Castro Marim Reserve
The Reserva Natural do Sapal de Castro Marim and Vila Real de Santo António is a Ramsar site (important for its bird life) and the main attraction for birdwatching in the eastern Algarve. Fortunately its name is usually reduced to the Castro Marim Reserve.
It is a large protected wetland reserve of some 2,000ha, on the west side of the Rio Guadiana. It was established in 1975 to protect the natural environment and landscape. There is a good variety of habitats including productive and abandoned saltpans, saltmarsh, tidal creeks, seasonally flooded pastureland and the tidal shore of the Rio Guadiana. Enclosing and bisecting the wetlands are grassy hills, dry scrubland, farmland and orchards that significantly increase the biodiversity of the reserve.
It’s a great place for birds, but most of the reserve is private land – public access is limited and the birds are often distant. Having a telescope helps, but it’s not essential. Non-breeding greater flamingos occur throughout the year, often in good numbers. Egrets, herons, storks and spoonbills are present and in winter, good numbers of grebes, cormorants, duck and small numbers of geese. Then there are waders (shorebirds), larks, warblers and wagtails, to mention just a few. The sheer numbers of birds can be overwhelming. Personal highlights include great spotted cuckoos (late February), Dartford warblers, Caspian terns, etc. And it’s not just the birds. My best views of Iberian hares were here, and there are plenty of flowers and butterflies too.
There is an Information and Exhibition Centre with a viewing facility in the northeast of the reserve, and you can pick up an explanatory and access leaflet (available in several languages) – opening times are erratic. However, it is a pleasant hike from Castro Marim village to the centre and back (only a short section on the busy main road).
Cerro do Bufo is the working saltpan area, just south of Castro Marim village. There is a public track through here, though I don’t recommend it if the weather has been wet. The fine silt on the track surface becomes slippery, and sticks to your shoes. But on a dry day, it is quite pleasant. Best visited at high tide as birds are forced off the nearby Guadiana estuary and out of the muddy channels, and feed in the saltpans instead.
If you are coming from further afield, it is worth taking the train to either Castro Marim station, or to Vila Real station. Walk the track, and then get the train back from the other station. This reduces the time on the roads and less interesting parts of the route.
If you are staying at Tavira or Cabanas, these saltpans are on your doorstep. These are all currently working commercial saltpans, so the water and saline levels vary from pan to pan. Access is somewhat easier and more extensive than for the Castro Marim saltpans, and it is easy to spend a whole day wandering around the area. This site has more waders, especially black-winged stilts. If you are visiting by train, you need the station at Conceição. Work you way westwards on the dirt roads on the south side of the railway track.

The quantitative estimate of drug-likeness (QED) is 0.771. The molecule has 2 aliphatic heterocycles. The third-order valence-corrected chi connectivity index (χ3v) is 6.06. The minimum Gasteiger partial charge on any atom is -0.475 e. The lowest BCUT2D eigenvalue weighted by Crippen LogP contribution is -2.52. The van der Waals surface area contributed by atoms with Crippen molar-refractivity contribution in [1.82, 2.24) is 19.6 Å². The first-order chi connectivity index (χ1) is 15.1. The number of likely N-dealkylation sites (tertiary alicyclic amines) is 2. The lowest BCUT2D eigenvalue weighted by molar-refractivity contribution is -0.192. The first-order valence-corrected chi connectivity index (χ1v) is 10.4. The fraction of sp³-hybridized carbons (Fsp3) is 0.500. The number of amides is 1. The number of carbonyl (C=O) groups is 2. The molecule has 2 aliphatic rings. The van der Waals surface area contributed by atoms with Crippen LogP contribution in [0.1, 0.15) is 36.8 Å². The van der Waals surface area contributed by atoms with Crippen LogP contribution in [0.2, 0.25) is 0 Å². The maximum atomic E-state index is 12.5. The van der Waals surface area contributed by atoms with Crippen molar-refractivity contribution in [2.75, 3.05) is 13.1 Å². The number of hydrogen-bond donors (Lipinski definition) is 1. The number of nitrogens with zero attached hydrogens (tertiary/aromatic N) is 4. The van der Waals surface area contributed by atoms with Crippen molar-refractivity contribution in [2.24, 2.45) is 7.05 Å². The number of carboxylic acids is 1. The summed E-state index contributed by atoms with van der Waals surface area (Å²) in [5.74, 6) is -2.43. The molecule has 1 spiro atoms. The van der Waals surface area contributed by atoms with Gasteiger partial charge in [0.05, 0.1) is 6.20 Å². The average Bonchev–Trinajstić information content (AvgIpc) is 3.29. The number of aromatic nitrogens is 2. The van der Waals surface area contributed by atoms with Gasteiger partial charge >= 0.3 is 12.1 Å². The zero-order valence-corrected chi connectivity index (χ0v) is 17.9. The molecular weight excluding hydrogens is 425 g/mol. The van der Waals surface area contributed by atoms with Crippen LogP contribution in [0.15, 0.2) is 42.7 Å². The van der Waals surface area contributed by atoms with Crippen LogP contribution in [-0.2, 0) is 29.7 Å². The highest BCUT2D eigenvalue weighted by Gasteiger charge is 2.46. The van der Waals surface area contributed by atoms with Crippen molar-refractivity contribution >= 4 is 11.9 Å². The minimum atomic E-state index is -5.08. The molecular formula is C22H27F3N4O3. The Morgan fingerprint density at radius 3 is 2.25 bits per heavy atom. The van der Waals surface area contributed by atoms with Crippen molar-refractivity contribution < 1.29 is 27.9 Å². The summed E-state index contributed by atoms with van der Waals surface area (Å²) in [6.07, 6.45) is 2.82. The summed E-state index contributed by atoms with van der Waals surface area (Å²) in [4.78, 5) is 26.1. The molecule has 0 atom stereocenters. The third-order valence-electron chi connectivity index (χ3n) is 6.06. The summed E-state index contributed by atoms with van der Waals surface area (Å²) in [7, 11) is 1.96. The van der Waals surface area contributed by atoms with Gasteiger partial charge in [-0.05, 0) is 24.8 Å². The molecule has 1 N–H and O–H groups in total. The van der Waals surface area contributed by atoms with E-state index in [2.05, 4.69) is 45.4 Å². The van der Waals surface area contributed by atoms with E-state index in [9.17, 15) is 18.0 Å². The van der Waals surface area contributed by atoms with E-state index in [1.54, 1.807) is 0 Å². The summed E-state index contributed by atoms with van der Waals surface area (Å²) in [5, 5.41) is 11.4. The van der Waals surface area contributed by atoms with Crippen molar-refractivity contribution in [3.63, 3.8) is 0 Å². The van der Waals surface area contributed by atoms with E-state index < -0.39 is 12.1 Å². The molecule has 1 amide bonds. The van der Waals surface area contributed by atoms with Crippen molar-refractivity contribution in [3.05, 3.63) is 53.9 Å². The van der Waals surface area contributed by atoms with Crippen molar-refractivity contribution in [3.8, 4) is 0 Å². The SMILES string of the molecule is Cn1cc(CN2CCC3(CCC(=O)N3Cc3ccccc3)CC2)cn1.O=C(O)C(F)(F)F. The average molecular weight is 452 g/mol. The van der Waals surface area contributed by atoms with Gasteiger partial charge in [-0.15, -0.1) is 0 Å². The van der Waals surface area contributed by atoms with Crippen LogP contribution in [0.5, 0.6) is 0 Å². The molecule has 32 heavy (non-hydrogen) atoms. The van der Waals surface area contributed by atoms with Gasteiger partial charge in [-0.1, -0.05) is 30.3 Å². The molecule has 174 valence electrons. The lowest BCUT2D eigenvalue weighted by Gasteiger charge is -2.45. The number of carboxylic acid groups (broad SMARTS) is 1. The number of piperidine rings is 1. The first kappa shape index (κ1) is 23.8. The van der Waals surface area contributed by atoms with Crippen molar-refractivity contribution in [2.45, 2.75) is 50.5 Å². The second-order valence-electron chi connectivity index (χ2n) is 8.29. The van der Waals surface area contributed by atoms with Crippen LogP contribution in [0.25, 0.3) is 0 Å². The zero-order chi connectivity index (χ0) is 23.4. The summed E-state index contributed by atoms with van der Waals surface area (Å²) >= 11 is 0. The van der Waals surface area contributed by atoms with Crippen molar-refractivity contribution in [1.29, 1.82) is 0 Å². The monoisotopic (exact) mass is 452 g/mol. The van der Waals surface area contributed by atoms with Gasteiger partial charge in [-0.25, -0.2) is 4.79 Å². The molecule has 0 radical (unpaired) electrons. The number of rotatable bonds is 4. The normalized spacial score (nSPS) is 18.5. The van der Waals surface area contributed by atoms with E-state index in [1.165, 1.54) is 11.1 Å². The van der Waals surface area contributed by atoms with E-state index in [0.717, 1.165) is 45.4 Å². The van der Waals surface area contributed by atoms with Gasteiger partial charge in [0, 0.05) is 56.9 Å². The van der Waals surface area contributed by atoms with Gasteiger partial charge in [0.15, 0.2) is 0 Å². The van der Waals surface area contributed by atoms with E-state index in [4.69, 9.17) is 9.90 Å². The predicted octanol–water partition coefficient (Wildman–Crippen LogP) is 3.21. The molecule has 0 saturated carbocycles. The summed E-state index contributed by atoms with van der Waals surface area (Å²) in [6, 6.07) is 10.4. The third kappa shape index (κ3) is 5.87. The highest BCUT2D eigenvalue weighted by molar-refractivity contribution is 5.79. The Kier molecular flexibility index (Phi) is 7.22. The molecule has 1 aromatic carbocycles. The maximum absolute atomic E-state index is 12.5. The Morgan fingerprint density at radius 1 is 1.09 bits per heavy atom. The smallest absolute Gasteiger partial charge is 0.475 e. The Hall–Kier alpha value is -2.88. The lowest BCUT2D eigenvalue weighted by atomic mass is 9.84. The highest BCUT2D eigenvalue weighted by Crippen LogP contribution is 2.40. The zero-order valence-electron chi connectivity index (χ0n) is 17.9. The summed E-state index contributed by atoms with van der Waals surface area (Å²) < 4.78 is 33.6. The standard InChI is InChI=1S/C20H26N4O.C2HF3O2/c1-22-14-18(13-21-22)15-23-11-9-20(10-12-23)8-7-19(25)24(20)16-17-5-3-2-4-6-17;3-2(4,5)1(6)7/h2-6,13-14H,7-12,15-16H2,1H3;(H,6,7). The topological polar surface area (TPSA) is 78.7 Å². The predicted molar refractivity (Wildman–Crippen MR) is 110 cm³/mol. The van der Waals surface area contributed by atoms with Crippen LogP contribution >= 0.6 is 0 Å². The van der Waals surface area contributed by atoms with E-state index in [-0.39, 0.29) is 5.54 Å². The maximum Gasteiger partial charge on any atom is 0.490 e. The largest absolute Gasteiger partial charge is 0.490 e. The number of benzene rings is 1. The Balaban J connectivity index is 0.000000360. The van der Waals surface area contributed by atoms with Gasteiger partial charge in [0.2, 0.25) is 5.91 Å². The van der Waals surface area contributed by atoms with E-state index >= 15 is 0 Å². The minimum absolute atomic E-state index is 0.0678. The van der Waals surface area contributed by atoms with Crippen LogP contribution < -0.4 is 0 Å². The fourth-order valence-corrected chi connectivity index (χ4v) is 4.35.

Rio Formosa Visitor Centre at Olhao
Perhaps not quite eastern Algarve, but easy to visit on a day trip by train from Vila Real or Tavira. It is 2km from the railway station, but there are buses or taxis if you don’t fancy the walk.
The visitor centre shows off the habitats and wildlife of the Rio Formosa Natural Reserve in miniature. It includes old saltpans, pine forest, a freshwater lake, a meadow, a bird hospital and a tidal mill (for history/culture buffs). The main building also has displays and information about the area. There is easy birdwatching here, and a chance to find chameleons.
So there you have it
My recommendations for getting the best birdwatching experiences during a winter trip to the Eastern Algarve. It’s an area I keep going back to, because it is easy to access and the weather is generally pleasant. However, good weather is not guaranteed, but as stormy weather can bring extra birds close to the coast, that doesn’t necessarily matter.
Click on book covers for more information
Two of a series of very useful books about birding hotspots in the Algarve.
They give details of what to see and how to get to tucked-away places we had missed on previous visits.
Like the other guides in the Crossbill series, this gives a lot of background information including all aspects of ecology of the region covered. It’s a very useful companion for the naturalist in the Algarve
There is a big scientific tome – two volumes of which have been published so far – about the flora of the Algarve.
Fortunately this volume is a reasonable size for the visitor interested in only the flowering plants. Most plants are illustrated, and I managed to identify virtually everything I found.
If there was a book like this for every area I visited, I’d be a very happy camper. It takes you through the year in fortnightly chunks, with information about plants, birds, invertebrates, places, etc, etc.
It is a general guide to the most obvious bits of natural history, so if you are a specialist in birds, or botany, or butterflies, you’ll need a specialist book for that, and this will help with everything else.
P.S. Buying books through these links brings me a small commission (at no extra cost to you) which helps with the costs of this website.